Several studies have shown that index SNPs and/or correlated SNPs that are in high LD to the index SNPs are enriched in enhancer regions. For example, one study found that non-coding index SNPs from 426 GWASs are enriched in enhancers present in the relevant cell types and that several of the index SNPs created or disrupted TF motifs in the identified enhancers [36]. Also, Schaub et al. studied 4724 GWAS index SNPs associated with 470 different phenotypes using ENCODE data, showing that 36 % of the SNPs are in DHSs and 20 % are in a ChIP-seq peak in at least one cell line. When they extended their analyses to SNPs that are in high LD (r 2 > 0.8) with the index SNPs, the overlap increased by over two-fold [26]. These findings are consistent with a recent study in which investigators used H3K27Ac ChIP-seq data from normal and colon cancer cells and found that 270 SNPs that have a high LD (r 2 > 0.5) with 25 colorectal cancer index SNPs are located in H3K27Ac sites; when the SNPs were limited to distal regions they identified 68 unique enhancers [12]. Similarly, combining H3K27Ac and H3K4me1 ChIP-seq data and DNase-seq data from prostate cancer cells, Hazelett et al. identified 727 SNPs that were in high LD (r 2 > 0.5) with 77 prostate cancer risk SNPs; of these, 663 SNPs were in putative enhancer regions [11]. Also, a recent fine-mapping study of Type 1 Diabetes (T1D) found that fine-mapped T1D-associated SNPs are localized in active enhancers of thymus, T and B cells, and CD34+ stem cells [37, 38].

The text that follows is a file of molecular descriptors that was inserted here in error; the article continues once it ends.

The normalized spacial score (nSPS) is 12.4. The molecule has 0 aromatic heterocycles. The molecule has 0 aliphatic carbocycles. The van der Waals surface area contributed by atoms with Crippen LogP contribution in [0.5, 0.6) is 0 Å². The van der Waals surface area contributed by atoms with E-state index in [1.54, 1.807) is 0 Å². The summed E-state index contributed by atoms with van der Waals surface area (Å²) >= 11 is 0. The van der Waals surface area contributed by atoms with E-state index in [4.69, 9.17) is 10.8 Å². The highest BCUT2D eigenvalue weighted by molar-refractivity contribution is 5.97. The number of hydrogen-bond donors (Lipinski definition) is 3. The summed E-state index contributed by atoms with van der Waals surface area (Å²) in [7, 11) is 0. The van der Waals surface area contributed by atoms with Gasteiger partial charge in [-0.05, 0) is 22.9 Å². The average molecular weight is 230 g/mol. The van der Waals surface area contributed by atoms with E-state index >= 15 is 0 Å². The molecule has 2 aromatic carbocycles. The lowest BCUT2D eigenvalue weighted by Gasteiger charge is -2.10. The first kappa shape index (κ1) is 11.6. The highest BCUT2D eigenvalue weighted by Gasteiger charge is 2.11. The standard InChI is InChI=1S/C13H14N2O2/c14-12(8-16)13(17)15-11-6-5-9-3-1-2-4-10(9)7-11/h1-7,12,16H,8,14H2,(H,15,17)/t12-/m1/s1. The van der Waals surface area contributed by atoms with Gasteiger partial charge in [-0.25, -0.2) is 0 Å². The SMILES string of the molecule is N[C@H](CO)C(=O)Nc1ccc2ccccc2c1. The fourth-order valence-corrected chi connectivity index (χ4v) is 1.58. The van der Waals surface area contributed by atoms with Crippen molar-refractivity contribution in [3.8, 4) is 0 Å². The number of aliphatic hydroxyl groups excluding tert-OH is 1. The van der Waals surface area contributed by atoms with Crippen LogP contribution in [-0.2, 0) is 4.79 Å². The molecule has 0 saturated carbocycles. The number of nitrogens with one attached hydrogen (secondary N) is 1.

The working model for establishment and maintenance of active enhancers is that TFs bind to the DNA, position the nucleosomes, and then serve to keep the region between the nucleosomes in an open conformation [29]. Thus, it is logical to assume that risk-associated regulatory SNPs would have a higher likelihood of causality if they disrupt or create a motif for a site-specific TF in the nucleosome-free region of an enhancer or DHS. Unfortunately, although progress has been made in identifying in vivo motifs for TFs using ChIP-seq data [39], the motifs for most site-specific TFs are not known. However, programs have been developed that allow investigators to incorporate information about the set of known TF motifs into SNP prioritization [40, 41]. Using such programs, Regulatory SNPs located in motifs of TFs known to be important in establishing or maintaining the phenotypic characteristics of specific cell types have been identified. For example, motifbreakR [41] can predict TF motif disruptions for a large number of provided SNPs using several different sources of TF motifs (see Table 1 for details). However, it should be noted that studies have shown that many risk-associated SNPs (index SNPs and SNPs that are in high LD to index SNPs) are not precisely located in the conserved binding motif of TFs but are in nearby regions [42, 43]. It is possible that such SNPs disrupt an as-of-yet unknown motif for a TF that has not yet been characterized by ChIP-seq. Additionally, another possibility is that sequences outside the core TF binding motif can affect TF binding. Recent work has suggested that the environment of the motifs, including sequence composition, DNA shape features, and an overall high similarity to the core- binding motif can contribute to binding affinity of TFs to various DNA sequences [4447]. Finally, recent studies suggest that only a minority of the single-nucleotide changes in TF binding motifs that have been identified to date actually affect binding in vivo of a TF, with extensive context-dependent buffering of the possible effects on TF recruitment that could potentially occur due to changes in recognition motifs [48].